Pitt wide receiver Tre Tipton suffered a collapsed lung in 2016 and laid in the intensive care unit at a Miami hospital for four days.
It was the turning point in his young life, despite years of suffering from depression, experiencing gun violence firsthand and dealing with multiple family hardships, Tipton told students at Burrell High School on Wednesday.
“That human hit me so hard that the doctor told me I would’ve had a better chance in a car crash,” said Tipton, an Apollo native and a member of the 2021 ACC champion Pitt football team.
He noted the other patients in the ICU, one who was hit by a train and another who was shot in the neck.
“These people were fighting for their lives,” Tipton said. “Why was I playing around with mine?”
Tipton took the stage at Burrell with teammate Johnny Petrishen, a Lower Burrell native, to talk about eradicating the stigma of mental health.
“I was ignorant growing up,” said Petrishen, a Central Catholic graduate who earned the WPIAL Player of the Year in 2015. “I didn’t think mental health was ‘a thing.’ I thought people who were depressed didn’t want to work hard or they felt sorry for themselves.
“I’m embarrassed that I thought like that.”
Suffering three season-ending surgeries in four years derailed his direct road to the NFL, Petrishen said, and left him wallowing.
“It tested me in every way,” he said. “It felt like a nightmare, and I had to watch as my close friends were drafted. I had to learn to keep clapping for them.”
Petrishen and Tipton told students that they found a way to draw strength from their hardships.
Situations that they each thought would bury them turned their lives around.
“It’s crazy how much value I put into other peoples’ opinions of me,” Petrishen said. “No matter how much money or how many muscles you have, the biggest battle is always between your ears.”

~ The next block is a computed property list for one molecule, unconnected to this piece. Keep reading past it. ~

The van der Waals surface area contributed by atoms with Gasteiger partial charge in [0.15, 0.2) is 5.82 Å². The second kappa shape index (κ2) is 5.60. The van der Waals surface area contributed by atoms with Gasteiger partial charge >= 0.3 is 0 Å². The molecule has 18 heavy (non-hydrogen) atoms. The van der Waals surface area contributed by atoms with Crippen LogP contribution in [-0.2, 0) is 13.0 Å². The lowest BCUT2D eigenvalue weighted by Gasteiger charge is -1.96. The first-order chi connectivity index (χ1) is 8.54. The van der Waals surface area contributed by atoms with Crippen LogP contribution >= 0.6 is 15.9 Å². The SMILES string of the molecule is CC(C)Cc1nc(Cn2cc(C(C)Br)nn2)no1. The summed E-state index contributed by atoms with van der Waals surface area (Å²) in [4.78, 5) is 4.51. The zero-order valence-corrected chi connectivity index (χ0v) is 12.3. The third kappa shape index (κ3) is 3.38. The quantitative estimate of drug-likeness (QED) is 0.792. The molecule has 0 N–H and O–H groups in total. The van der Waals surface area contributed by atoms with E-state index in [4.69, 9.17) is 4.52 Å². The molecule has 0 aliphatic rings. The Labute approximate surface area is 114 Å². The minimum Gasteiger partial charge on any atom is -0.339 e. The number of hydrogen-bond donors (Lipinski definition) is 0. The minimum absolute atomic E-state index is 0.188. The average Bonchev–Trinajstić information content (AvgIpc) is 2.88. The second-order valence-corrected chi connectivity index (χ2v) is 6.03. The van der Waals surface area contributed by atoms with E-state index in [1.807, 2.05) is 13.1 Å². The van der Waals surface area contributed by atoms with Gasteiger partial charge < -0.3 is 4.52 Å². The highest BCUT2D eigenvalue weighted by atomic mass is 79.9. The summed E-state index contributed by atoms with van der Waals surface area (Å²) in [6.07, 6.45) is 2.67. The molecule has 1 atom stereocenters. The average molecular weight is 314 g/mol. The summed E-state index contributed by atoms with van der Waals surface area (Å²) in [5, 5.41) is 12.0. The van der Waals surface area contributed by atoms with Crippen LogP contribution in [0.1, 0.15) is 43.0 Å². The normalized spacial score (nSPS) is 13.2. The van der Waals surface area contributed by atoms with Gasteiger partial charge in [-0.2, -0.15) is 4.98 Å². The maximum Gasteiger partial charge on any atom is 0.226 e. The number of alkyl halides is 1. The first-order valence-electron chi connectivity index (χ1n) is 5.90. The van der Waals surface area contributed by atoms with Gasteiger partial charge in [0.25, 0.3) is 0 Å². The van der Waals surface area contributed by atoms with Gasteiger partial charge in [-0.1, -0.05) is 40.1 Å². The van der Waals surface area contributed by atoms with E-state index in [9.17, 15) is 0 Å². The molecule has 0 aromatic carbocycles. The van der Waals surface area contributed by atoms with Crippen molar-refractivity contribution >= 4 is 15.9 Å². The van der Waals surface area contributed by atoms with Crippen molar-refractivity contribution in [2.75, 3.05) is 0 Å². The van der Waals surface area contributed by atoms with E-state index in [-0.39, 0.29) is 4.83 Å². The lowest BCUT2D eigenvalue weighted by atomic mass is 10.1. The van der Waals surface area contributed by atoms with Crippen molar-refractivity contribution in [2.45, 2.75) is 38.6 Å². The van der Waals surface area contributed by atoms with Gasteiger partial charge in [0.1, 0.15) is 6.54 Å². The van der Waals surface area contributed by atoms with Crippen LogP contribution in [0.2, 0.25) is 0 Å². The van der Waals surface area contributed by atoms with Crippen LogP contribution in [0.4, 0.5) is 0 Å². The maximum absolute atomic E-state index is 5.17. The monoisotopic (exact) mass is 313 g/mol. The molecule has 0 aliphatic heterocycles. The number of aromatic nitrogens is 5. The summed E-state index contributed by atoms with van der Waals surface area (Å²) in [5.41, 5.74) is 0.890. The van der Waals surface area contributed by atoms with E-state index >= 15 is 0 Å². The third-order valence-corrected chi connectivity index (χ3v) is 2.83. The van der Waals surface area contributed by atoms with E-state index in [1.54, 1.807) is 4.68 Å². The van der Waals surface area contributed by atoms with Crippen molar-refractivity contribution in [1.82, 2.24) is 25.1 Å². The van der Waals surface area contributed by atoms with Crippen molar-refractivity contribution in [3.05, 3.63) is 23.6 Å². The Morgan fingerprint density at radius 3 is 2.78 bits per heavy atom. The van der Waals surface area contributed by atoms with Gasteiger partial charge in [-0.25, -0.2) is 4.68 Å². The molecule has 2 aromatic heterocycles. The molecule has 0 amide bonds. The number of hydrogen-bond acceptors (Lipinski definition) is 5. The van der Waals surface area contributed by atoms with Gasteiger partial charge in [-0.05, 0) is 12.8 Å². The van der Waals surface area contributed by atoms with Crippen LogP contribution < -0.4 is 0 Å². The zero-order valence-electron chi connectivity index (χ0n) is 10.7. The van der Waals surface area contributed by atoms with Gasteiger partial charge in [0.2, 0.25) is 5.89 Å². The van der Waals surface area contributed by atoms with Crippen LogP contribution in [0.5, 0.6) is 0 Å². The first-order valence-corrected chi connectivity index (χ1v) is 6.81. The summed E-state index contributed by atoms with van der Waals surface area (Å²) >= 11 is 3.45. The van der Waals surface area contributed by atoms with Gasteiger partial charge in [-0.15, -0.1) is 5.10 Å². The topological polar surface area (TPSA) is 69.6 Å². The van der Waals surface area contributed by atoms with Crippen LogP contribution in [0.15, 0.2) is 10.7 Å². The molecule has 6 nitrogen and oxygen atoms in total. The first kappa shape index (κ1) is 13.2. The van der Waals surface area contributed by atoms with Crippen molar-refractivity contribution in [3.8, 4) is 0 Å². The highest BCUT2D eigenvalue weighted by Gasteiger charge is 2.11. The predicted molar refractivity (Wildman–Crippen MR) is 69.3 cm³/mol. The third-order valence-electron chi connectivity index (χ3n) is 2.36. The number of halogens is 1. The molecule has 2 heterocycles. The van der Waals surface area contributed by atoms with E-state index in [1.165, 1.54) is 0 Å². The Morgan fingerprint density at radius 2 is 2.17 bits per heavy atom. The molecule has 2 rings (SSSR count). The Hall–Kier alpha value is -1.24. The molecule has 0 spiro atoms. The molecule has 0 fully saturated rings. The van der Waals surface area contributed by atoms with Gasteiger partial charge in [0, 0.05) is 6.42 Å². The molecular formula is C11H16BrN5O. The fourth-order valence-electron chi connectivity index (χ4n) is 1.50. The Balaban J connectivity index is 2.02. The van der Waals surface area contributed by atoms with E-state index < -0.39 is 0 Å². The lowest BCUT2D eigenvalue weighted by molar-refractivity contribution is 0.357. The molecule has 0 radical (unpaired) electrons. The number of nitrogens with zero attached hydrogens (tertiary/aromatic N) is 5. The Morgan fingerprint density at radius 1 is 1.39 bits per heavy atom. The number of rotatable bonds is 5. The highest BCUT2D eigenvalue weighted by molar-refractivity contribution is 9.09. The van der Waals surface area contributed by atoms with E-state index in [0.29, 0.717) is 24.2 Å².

Tipton said that for as many challenges as life threw his way, the most valuable tool to fight them has been his voice.
“You have to learn to be vulnerable and speak up,” he said.
As a three-sport athlete at Apollo-Ridge, Tipton said no one knew his struggles because he never talked about them.
“I was just trying to be like the others. But I looked around and realized I didn’t have what they did,” Tipton said. “My parents couldn’t drive me to practice because my mom worked three jobs, and my dad was in jail for something he never did.”
His parents divorced, a stepmother died and his family moved briefly to Pittsburgh’s Hazelwood neighborhood. Tipton said typical schoolyard fights turned into gun-slinging.
In coming years, a close friend and family member were killed in separate car crashes. In college, Tipton’s pregnant girlfriend miscarried his baby and an injury ended a football season.
The buildup led to four separate times he thought of suicide — but fate intervened each time.
“It wasn’t until I was laying in that Miami hospital that it turned around for me,” Tipton said. “At some point, you have to be tired of losing to yourself. You don’t get too many chances at life — and I had a difference to make.”
Tipton, along with Pitt wrestler Elee Khalil, founded Living Out Victoriously Everday (L.O.V.E.). It’s a support group that meets weekly to help people with anxiety, depression and other struggles.
For his efforts, Tipton has been named the 2021 Disney Spirit Award winner, given to the most inspiring figure in all of college football.
He also was a nominee for the 2021 Capital One Orange Bowl FWAA Courage Award, earned by those overcoming an injury, preventing a disaster or living through hardship.
“I’ve faced hard things since that hit,” Tipton said. “But that moment built the person you see today. It made me want to be the best person I can be and to always try to make people smile.”
To close the assembly, Tipton walked into the crowd of students and implored them to speak up if they need help.
“I got your back,” he said. “Parents, teachers, friends — they can’t see everything. If you need help, you need to speak up.”
Tawnya Panizzi is a Tribune-Review staff writer. You can contact Tawnya at 724-226-7726, [email protected] or via Twitter .